Inadequate Arbitral Stamped Awards
In order for an arbitral award to be enforceable, there are various mandatory and non-compulsory necessities that should be satisfied, for appropriate execution or putting aside of arbitral honor. These necessities involve stamping and registration of domestic arbitral awards. Deficiency or any insufficiency in the stepping of reports have certain outcomes over its legitimacy and enforceability. Section 34 and Section 36 of Arbitration and Conciliation Act 19961, Section 3 and Section 17 of Indian Stamps Act, 18992 are two major legislations governing these issues. Once the process of arbitration is completed a conclusion is pronounced by delivering an arbitral award. Sections 34 and 36 of the Arbitration and Conciliation Act, 1996 provides for two outcomes enforcement of the arbitral award by execution and setting aside of the arbitral award. Subsequent to the entry of grant, there are two potential results specifically, putting aside of arbitral award and authorization of such award by execution under Sections 34 and 36 of Arbitration and Conciliation Act, 1996. Under Section 33 of the Stamps Act, a public officer is obligated to impound any document which is inadequately stamped or unstamped. It is a mandatory clause and not merely a directory.
The Supreme Court in N. Bhargavan Pillai v. Province of Kerala while alluding to the said arrangement thought that such an open official while practicing his/her force under Section 33 of the Stamps Act, 1899 cannot force the parties to produce documents and also, has the power to impound only original instruments and not a copy of it. Further, according to Section 31(5) of the Act, after the declaration of the arbitral award each gathering is to be conveyed duplicate of the award, if there should arise an occurrence of challenging such award under Section 34 of the Act, for example testing the award passed on the grounds as counted under Section 34. Subsequently, to correct the contention between Section 33 of Stamps Act, 1899 and Section 34 of the Arbitration Act of 1996, the Delhi High Court practice bearings are to be followed, as indicated by which, on notification from Registry of High Court, Arbitrator is commanded to advance the first arbitral honor alongside the separate arbitral record to the Registry of High Court. However in the case of M. Sons Enterprises Pvt. Ltd the Delhi High Court took another way while considering the interchange between Section 34 of Arbitration Act and Section 33 of Stamps Act. It held rather than the judgment given for Eider's situation, expressing that, the decision passed by Supreme Court for Anasuya's situation can't be refuted according to incuriam as it was quiet over the arrangements under Stamps Act. Considering the conflicts and opposing decisions conveyed by the Supreme Court and High Courts, the subject of the interaction between Section 33 of the Stamps Act, 1899 and Section 34 of the Arbitration and Conciliation is as yet unclear and questionable. Keeping in view the decision passed in the M. Children's case, the topic of enforceability over non-stepping of the award can be addressed under Section 36 of the Act (execution of award).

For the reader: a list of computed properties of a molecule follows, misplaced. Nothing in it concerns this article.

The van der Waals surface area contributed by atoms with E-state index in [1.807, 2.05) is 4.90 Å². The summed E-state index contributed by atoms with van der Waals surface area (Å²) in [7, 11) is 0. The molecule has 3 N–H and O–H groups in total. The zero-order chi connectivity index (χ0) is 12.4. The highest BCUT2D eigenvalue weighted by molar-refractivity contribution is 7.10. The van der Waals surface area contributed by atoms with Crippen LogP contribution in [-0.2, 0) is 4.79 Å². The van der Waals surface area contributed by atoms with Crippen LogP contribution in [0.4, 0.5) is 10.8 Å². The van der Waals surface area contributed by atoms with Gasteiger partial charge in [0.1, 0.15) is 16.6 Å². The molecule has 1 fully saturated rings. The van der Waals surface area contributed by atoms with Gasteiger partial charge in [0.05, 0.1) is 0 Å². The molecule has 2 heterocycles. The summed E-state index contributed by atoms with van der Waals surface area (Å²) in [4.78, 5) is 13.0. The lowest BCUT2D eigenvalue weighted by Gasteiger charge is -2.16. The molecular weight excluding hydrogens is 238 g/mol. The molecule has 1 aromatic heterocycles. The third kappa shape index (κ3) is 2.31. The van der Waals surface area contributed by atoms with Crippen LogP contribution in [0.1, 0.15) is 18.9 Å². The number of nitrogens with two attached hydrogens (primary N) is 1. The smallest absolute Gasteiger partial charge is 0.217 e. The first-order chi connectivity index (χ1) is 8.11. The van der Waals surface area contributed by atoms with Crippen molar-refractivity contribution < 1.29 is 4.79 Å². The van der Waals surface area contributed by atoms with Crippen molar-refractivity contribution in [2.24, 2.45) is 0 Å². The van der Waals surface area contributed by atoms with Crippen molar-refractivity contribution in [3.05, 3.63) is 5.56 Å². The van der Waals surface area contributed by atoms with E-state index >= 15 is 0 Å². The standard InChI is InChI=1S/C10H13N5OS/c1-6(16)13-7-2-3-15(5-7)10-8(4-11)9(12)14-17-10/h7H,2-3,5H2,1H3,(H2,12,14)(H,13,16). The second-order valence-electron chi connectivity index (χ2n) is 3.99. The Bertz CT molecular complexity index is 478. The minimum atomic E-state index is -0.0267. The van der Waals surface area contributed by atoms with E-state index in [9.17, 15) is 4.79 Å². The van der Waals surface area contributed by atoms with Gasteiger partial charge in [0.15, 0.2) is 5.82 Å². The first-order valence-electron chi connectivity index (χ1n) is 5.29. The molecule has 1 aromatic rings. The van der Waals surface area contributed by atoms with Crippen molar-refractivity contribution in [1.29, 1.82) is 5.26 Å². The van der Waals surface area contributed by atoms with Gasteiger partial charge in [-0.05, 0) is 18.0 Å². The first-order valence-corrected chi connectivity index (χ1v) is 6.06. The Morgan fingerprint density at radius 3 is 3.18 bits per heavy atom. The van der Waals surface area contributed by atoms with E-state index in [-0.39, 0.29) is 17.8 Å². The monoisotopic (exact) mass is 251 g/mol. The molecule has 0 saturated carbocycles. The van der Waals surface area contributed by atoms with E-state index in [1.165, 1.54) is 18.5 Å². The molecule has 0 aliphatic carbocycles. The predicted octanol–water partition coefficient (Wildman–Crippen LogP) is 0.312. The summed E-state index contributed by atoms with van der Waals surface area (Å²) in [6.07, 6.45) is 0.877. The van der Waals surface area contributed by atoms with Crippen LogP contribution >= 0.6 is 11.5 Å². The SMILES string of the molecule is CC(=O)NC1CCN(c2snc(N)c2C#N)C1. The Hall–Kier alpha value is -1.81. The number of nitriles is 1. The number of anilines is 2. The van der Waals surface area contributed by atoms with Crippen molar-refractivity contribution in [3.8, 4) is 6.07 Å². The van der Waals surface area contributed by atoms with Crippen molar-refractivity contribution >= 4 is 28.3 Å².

India: Inadequately Stamped Arbitral Awards- Validity And Legal Consequences (by Priya Adlakha and Nihit Nagpal), August 18, 2020, Mondaq
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